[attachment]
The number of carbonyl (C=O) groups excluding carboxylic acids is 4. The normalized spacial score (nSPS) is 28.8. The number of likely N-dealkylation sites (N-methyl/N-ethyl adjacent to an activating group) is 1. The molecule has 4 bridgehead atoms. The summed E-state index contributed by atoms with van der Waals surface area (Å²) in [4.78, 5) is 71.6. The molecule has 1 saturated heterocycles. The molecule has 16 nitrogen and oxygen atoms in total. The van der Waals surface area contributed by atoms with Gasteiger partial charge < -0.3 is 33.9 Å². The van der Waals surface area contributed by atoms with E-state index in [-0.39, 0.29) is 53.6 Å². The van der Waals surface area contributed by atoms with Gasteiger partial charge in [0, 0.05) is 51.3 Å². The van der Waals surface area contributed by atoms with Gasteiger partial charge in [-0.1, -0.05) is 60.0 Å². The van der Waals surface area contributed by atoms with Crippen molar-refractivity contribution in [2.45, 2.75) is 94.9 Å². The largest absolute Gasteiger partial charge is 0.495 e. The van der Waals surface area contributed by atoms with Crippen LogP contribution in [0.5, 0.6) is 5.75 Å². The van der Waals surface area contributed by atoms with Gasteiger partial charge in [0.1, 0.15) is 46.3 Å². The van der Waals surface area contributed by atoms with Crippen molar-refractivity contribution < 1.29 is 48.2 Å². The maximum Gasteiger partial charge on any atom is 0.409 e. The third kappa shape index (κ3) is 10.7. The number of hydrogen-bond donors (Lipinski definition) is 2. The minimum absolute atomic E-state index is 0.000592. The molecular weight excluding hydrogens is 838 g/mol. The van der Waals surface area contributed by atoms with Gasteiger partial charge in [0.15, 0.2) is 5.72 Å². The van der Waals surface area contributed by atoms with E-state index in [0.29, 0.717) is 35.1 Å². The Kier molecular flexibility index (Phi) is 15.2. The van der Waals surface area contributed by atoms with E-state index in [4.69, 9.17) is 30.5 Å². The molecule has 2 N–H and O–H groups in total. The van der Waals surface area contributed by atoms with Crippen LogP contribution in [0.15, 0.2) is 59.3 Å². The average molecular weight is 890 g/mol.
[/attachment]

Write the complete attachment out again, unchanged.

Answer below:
The number of carbonyl (C=O) groups excluding carboxylic acids is 4. The normalized spacial score (nSPS) is 28.8. The number of likely N-dealkylation sites (N-methyl/N-ethyl adjacent to an activating group) is 1. The molecule has 4 bridgehead atoms. The summed E-state index contributed by atoms with van der Waals surface area (Å²) in [4.78, 5) is 71.6. The molecule has 1 saturated heterocycles. The molecule has 16 nitrogen and oxygen atoms in total. The van der Waals surface area contributed by atoms with Gasteiger partial charge < -0.3 is 33.9 Å². The van der Waals surface area contributed by atoms with E-state index in [-0.39, 0.29) is 53.6 Å². The van der Waals surface area contributed by atoms with Gasteiger partial charge in [0, 0.05) is 51.3 Å². The van der Waals surface area contributed by atoms with Gasteiger partial charge in [-0.1, -0.05) is 60.0 Å². The van der Waals surface area contributed by atoms with Crippen molar-refractivity contribution in [2.45, 2.75) is 94.9 Å². The largest absolute Gasteiger partial charge is 0.495 e. The van der Waals surface area contributed by atoms with Crippen LogP contribution in [0.5, 0.6) is 5.75 Å². The van der Waals surface area contributed by atoms with Gasteiger partial charge in [0.1, 0.15) is 46.3 Å². The van der Waals surface area contributed by atoms with Crippen molar-refractivity contribution < 1.29 is 48.2 Å². The maximum Gasteiger partial charge on any atom is 0.409 e. The third kappa shape index (κ3) is 10.7. The number of hydrogen-bond donors (Lipinski definition) is 2. The minimum absolute atomic E-state index is 0.000592. The molecular weight excluding hydrogens is 838 g/mol. The van der Waals surface area contributed by atoms with Gasteiger partial charge in [0.15, 0.2) is 5.72 Å². The van der Waals surface area contributed by atoms with E-state index in [0.29, 0.717) is 35.1 Å². The Kier molecular flexibility index (Phi) is 15.2. The van der Waals surface area contributed by atoms with E-state index in [4.69, 9.17) is 30.5 Å². The molecule has 2 N–H and O–H groups in total. The van der Waals surface area contributed by atoms with Crippen LogP contribution in [0.15, 0.2) is 59.3 Å². The average molecular weight is 890 g/mol.